* Mead Johnson, Biostime say will pay fines
* Other formula makers also fined, Mead Johnson says
* China had investigated possible price-fixing
* Infant milk market in China to be worth $25 billion by
By Martinne Geller and Anne Marie Roantree
NEW YORK/HONG KONG, Aug 7 Mead Johnson Nutrition
Co and Hong Kong-listed Biostime International Holdings
said they would pay fines in relation to a Chinese
probe into possible price fixing and anti-competitive practices
by foreign baby formula makers.
The fines are the first to be publicly announced in the wake
of the antitrust review by the National Development and Reform
Commission (NDRC) and coincide with separate pricing
investigations into the pharmaceutical sector as well as gold
Mead Johnson, the maker of Enfamil formula, said it would
pay a penalty of about $33 million. It gave no details on what
the NDRC said it had done wrong.
Infant milk producer Biostime, which imports most of its
products, said it had been fined 162.9 million yuan ($26.6
million) for price-fixing.
Mead Johnson said the NDRC had assessed administrative
penalties against other milk formula companies doing business in
China, where the infant milk market is set to grow to $25
billion by 2017. It did not identify the firms.
Other companies being investigated include French food group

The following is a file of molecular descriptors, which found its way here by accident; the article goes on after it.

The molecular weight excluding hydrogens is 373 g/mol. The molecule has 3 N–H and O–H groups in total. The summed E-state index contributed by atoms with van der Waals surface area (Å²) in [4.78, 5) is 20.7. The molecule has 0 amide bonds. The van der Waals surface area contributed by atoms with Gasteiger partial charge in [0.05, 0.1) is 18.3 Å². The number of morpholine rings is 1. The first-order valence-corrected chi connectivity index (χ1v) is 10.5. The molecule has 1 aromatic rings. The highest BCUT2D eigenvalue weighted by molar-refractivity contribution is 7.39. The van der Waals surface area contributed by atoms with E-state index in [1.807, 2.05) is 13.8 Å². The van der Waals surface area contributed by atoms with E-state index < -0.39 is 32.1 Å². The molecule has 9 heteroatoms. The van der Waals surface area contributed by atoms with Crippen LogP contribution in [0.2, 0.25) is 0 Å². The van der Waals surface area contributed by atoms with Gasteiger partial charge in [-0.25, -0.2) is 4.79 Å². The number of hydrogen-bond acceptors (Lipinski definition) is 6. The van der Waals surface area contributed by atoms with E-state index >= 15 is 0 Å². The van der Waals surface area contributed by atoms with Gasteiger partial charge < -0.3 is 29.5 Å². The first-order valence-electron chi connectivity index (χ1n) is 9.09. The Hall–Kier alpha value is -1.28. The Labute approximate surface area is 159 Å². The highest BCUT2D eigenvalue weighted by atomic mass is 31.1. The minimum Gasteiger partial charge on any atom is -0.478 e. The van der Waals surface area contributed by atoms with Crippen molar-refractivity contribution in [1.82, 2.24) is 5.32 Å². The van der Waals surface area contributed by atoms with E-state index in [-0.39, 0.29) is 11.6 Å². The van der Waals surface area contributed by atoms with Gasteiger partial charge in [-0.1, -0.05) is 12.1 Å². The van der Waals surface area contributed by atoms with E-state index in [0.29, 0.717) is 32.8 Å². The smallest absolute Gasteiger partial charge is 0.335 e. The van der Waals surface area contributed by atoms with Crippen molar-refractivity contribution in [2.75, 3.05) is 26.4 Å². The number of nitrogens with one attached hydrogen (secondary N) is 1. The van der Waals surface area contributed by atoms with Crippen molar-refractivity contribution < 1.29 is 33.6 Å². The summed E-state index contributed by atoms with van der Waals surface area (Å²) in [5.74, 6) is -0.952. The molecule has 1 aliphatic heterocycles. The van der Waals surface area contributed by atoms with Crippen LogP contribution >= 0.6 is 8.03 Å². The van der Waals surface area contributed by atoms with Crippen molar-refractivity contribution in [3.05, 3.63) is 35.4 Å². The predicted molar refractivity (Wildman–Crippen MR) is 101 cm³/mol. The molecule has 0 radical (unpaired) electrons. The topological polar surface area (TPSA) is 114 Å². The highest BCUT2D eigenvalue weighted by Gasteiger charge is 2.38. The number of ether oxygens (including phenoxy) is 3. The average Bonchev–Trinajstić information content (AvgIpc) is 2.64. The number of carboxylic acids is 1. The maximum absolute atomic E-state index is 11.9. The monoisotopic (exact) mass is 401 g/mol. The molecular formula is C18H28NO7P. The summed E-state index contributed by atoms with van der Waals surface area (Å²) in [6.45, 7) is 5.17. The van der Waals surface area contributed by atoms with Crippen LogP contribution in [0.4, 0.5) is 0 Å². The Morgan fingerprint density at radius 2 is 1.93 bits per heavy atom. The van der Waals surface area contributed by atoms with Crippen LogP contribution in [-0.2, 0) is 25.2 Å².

Danone, Nestle and Abbott Laboratories
. Those companies were not immediately available for
In the wake of the NDRC probe, Mead Johnson and others cut
prices on their baby formulas.
Foreign infant formula is highly coveted in China, where
public trust was damaged by a 2008 scandal in which six infants
died and thousands of others were sickened after drinking milk
tainted with the toxic industrial compound melamine. Foreign
brands now account for about half of total sales.
Mead Johnson said its payment, which resolves the NDRC
review, would reduce its full-year earnings by about 12 cents
per share, but it reiterated its 2013 earnings forecast for
profit, excluding one-time items, of $3.22 to $3.30 per share.
Biostime said on Tuesday its shares had been suspended
pending an announcement related to the investigation. Trading in
its shares will resume on Wednesday.
The company had said previously that a unit based in China's
southern city of Guangzhou was being investigated by the NDRC
over suspected price-fixing.
Analysts see the probe as possibly part of a broader Chinese
plan to boost consumption of local infant milk products.
They had said the pricing investigation could also result in
tougher rules governing imports.
The milk sector is still relatively young, with consumption
of dairy products growing at an annual compound rate of 20
percent, a contrast to U.S. and European markets where demand
has been shrinking in the past decade.
China's domestic milk companies have been scrambling to
rebuild trust after a series of scandals left local brands'
reputations in tatters and fuelled demand for overseas brands or
imported products, which are perceived to be of higher quality.
That image was dealt a blow in recent days when New
Zealand's Fonterra, the world's biggest dairy exporter,
apologised for a milk powder contamination scare. That has led
to product recalls in China, Hong Kong and elsewhere in Asia.